An image.
Login | Subscribe
GO
Wednesday, September 20, 2017
An image.
An image.
  • INDIANAPOLIS – This may seem like incredibly poor form, but I want to thank Omar Mateen for helping to further expose the broken politics of Washington, as a renewed and overdue debate over our civil rights took place this week.  If only the deaths of 49 innocents at an Orlando night club had not had to occur for this illuminating discussion to unfold.  If having followed the news this week you do not recognize the above description, it is because a great many citizens and our elected leaders in Washington – in the Obama administration and the U.S. Senate, particularly – have failed to comprehend the true nature of the debate in which they are engaged. And, having failed to comprehend it, they have engaged in a bonfire of inanities which has spread across the news media, cable talkshow gabblers, and so-called “social” media (which once again proves itself to be downright anti-social when controversies arise).  The question is not whether we want to prevent the next terrorist attack or mass shooting. Nor is it a question of whether the event in Orlando that Mateen perpetrated was a terrorist attack or a mass shooting. The obvious, inarguable (one would hope) answers to these questions is “of course, we do” and “of course, it was.” The real question, as President Obama has put it, is what kind of country do we want to be? 
  • INDIANAPOLIS – So, the stage is set for the November presidential election. In a nation of 320 million people, the best the two major political parties have to offer is a pair of morally vapid megalomaniacs who will spend the next several months scratching and clawing at each other in a very, very nasty national election. That’s the only rock-solid prediction one can make at this stage of Trump vs. Hillary. All the rest is informed speculation. Generally, presidential elections can be predicted by looking at the demographics and historical voting patterns of individual states, their heft in the Electoral College, the incumbent president’s approval rating, and the state of the national economy. Not in 2016, however. Politically speaking, America has stepped through the looking glass. This time last year, pundits were dismissing Donald Trump as a non-serious candidate who was running to boost his own ego and brand. They were right, but he won the GOP nomination anyway. Hillary Clinton was the odds-on favorite to win her party’s nomination – the term “coronation” was heard more than once – but none in the pundit class predicted the durability of Bernie Sanders, whose arithmetically challenged supporters (nothing in life is “free”) helped him chalk up victories right through this week’s primaries. 
  • MONTICELLO, Ind. – I know, I know; you want to read another piece on Donald Trump about as much as I want to write one, but grant this one accommodation to our shared political reality. We’re going to be hearing and seeing and reading A LOT about “The Donald” over the next six months as he heads first to the GOP convention in Cleveland this summer and then to televised debates this fall with Hillary Clinton. Buckle up, buttercup, it’s going to be a wild, wild ride. Grant this as well; all of the political soothsayers, all of the yammering heads on TV, all of the campaign pros, even the new class of predictive political data geek-demigod-gurus (e.g., Nate Silver), got Trump’s rise wrong, dead wrong. Their conventional wisdom told us that Trump would never be the Republican nominee, so we need not worry about this boorish ignoramus becoming the next leader of the free world. Wrong. Dead wrong. Worry is of no use at this time.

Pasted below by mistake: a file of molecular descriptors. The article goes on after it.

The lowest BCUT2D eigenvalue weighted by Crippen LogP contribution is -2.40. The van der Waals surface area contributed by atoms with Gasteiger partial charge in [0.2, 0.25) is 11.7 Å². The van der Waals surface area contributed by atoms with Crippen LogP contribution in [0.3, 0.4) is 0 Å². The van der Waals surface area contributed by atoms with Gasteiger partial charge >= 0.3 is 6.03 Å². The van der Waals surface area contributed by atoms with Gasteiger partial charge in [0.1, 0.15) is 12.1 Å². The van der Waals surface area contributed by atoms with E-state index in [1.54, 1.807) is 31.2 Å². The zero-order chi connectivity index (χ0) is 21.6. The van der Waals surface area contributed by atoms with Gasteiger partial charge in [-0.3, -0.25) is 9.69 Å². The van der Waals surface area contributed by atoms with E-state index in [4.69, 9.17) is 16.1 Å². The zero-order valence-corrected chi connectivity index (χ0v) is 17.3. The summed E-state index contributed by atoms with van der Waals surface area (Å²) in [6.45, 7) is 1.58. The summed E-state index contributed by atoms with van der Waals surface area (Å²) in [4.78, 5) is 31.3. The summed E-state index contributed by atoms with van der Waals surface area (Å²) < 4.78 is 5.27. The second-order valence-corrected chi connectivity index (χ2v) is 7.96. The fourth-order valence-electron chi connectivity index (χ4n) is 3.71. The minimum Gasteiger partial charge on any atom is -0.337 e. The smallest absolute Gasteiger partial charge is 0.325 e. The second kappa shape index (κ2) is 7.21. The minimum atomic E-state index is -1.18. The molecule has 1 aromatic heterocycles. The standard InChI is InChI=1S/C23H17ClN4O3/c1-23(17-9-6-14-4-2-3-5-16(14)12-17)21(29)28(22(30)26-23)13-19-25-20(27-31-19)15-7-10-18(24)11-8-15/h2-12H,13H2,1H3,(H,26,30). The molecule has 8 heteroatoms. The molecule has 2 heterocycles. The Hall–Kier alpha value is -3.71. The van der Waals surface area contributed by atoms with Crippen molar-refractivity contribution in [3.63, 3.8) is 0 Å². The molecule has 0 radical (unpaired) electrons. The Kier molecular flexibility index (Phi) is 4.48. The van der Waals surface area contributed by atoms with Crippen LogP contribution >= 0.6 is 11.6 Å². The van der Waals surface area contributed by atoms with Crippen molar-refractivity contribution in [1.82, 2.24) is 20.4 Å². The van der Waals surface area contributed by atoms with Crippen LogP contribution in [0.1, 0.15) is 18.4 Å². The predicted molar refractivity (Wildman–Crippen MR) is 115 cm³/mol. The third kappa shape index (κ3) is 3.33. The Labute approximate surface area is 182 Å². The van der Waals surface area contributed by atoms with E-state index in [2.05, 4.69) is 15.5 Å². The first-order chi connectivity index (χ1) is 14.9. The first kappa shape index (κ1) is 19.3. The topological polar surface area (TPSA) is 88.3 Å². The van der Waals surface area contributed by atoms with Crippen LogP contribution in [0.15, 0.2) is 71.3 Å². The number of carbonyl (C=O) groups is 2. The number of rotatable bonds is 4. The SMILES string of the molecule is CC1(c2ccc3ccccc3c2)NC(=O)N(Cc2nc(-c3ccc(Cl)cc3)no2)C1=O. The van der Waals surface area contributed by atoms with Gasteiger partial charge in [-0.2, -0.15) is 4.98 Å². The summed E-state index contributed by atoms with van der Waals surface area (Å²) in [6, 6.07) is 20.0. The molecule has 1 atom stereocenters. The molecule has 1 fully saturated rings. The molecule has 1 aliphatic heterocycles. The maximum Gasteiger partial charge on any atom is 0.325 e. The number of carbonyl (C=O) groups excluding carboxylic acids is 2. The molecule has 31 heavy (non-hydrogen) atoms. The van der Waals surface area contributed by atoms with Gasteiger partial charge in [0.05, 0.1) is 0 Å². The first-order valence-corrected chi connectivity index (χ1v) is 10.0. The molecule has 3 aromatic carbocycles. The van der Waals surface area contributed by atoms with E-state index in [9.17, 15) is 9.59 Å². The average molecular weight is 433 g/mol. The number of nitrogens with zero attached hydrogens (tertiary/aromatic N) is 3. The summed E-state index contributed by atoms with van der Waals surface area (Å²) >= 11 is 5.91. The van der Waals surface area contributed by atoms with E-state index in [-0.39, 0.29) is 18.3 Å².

1
Looking for something older? Try our archive search
An image.
  • Rep. Brooks endorses Messer in GOP Senate race
    "Luke and I have been friends for a long time, and being his colleague and watching him work up close, I have no doubt he'll make a great U.S. Senator. We face tough issues as a nation and need Luke Messer in the Senate to meet those challenges and make Washington work better for Hoosiers. Luke is a proven conservative, but more than that, he is a respected and skillful leader who builds the relationships necessary to get our shared priorities enacted into law. His principles and strong communication skills have made him a go-to leader in the House, and those same attributes will enable Luke to deliver results when he arrives in the U. S. Senate. His record of fighting for school choice to create better education opportunities for tens of thousands of Indiana families and protecting veterans’ GI Bill benefits shows Hoosiers they can trust him to do the right thing and do it well.” - U.S. Rep. Susan Brooks, endorsing U.S. Rep. Luke Messer for the 2018 Republican U.S. Senate nomination on Wednesday. Messer faces U.S. Rep. Todd Rokita, attorney Mark Hurt, businessman Terry Henderson, State Rep. Mike Braun and educator Andrew Takami in the GOP primary.
An image.
  • Mike and Hillary
    We’ve watched 2016 Democratic presidential nominee Hillary Clinton make the rounds on her new book: “What Happened.” The reaction has been cringes from Democrats hoping to move on, a set-the-record mentality from some journalistic quarters, and taunts from Republicans. Vice President Pence has the best line of all, with this tweet Thursday morning: “The first book that has the question and the answer on the cover.” Good line, Mike, er … Mr. Vice President. It harkens back to those studio days near the Speedway and a retreat to Claude & Annies. - Brian A. Howey, publisher
An image.
HPI Video Feed
An image.
An image.
Trump taxes

Should Donald Trump release recent tax returns, like every major party nominee has done over the past 40 years?


 




The HPI Breaking News App
is now available for iOS & Android!










An image.
Home | Login | Subscribe | About | Contact
© 2017 Howey Politics, All Rights Reserved • Software © 1998 - 2017 1up!